In 1959 section 674.5 was adopted. It provided in pertinent part: “A certified copy of any judgment or order of the superior court of this state for spousal or child support, when recorded with the recorder of any county, shall from the recording become a lien upon all real property of the judgment debtor, not exempt from execution, in the county, owned by him or her at the time, or which he or she may afterwards and before the lien expires, acquire, for the respective amounts and installments as they mature (but shall not become a lien for any sum or sums prior to the date they severally become due and payable) which lien shall have, to the extent herein provided and for the period of 10 years from the recording, the same force, effect and priority as the lien created by recordation of an abstract of a money judgment pursuant to Section 674.” There were elaborate and detailed procedures set forth in section 674.5 on how a judgment debtor could extinguish a lien established under that section. These procedures did not apply to a lien established by the recording of an abstract of judgment under section 674.
Section 674.5 was repealed effective July 1, 1983. In 1982 the Legislature enacted part 2, title 9, division 2, commencing with section 695.010, entitled “Enforcement of Money Judgments,” effective July 1, 1983. Section 697.320 provides in pertinent parts: “A judgment lien on real property is created under this section by recording a certified copy of any of the following money judgments with the county recorder: [¶] (1) A judgment for spousal or child support payable in installments․” Section 697.350(c) provides, “[a] judgment lien created pursuant to Section 697.320 is a lien for the amount of the installments as they mature under the terms of the judgment, ․ but does not become a lien for any installment until it becomes due and payable under the terms of the judgment.” Section 697.400 provides a method whereby the judgment debtor may have the lien extinguished as a matter of record to the extent of the satisfied installments as set forth in an acknowledgment of satisfaction of matured installments if the acknowledgement is executed as provided in section 724.250. Section 724.250 provides that the satisfaction of matured installments shall be made by the judgment creditor. Such action can be demanded by the judgment debtor pursuant to section 724.220.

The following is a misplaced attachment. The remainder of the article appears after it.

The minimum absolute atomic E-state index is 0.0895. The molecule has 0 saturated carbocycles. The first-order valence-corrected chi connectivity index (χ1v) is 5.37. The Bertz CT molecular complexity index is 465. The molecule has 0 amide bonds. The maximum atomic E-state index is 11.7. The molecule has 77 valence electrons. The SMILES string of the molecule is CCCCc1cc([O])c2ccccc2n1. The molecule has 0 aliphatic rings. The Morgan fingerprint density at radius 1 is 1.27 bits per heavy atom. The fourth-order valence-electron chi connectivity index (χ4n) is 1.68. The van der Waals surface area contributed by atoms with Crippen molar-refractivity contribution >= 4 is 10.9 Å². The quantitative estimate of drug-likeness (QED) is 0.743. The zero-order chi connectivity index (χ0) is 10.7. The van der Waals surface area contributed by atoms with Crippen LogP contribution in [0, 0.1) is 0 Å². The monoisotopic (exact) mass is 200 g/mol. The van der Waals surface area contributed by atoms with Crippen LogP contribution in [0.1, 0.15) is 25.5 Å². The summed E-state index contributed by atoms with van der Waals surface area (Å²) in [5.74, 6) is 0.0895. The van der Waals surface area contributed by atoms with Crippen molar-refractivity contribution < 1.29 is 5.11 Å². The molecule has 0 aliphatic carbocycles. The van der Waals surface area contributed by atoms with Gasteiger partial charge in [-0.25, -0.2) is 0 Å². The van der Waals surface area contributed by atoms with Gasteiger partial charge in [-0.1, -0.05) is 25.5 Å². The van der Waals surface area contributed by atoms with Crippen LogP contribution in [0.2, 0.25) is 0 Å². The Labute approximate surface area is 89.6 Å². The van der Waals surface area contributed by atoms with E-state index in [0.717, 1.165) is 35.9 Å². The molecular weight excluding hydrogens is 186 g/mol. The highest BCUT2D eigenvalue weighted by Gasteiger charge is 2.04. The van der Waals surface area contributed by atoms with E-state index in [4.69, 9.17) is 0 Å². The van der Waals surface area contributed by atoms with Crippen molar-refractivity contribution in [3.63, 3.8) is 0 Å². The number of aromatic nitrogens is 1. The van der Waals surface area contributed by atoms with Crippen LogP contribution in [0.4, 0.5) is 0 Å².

The point of all this discussion is to indicate that since 1959 the Legislature has treated a judgment for installment payments of child and spousal support differently than any other kind of judgment and that prior to 1959 there was no procedure for filing a certified copy of such a decree to establish a lien.
We hold that the exclusive method of establishing a lien on real property of the judgment debtor for child and spousal support payments ordered by a court was pursuant to Code of Civil Procedure section 674.5 and is now pursuant to section 697.320.
Even assuming appellant was correct in choosing Code of Civil Procedure section 674 in attempting to establish a lien against the real property of the judgment debtor, the abstract recorded was inadequate and its recording a nullity. (Lawyers Title Co. v. Bradbury (1981) 127 Cal.App.3d 41, 45, 179 Cal.Rptr. 363; Brown v. Johnson (1979) 98 Cal.App.3d 844, 850, 159 Cal.Rptr. 675.) Section 674 requires that the abstract contain the “amount of the judgment.” The amount of the judgment cannot be ascertained from the abstract recorded in this case. The abstract does not indicate either the amount of the accumulated arrearage or the number of children involved although it is apparent from the document that support is ordered for more than one child.
The judgment is affirmed.
1. All further references to code sections are to the Code of Civil Procedure.
ABBE, Associate Justice.
STONE, P.J., and GILBERT, J., concur.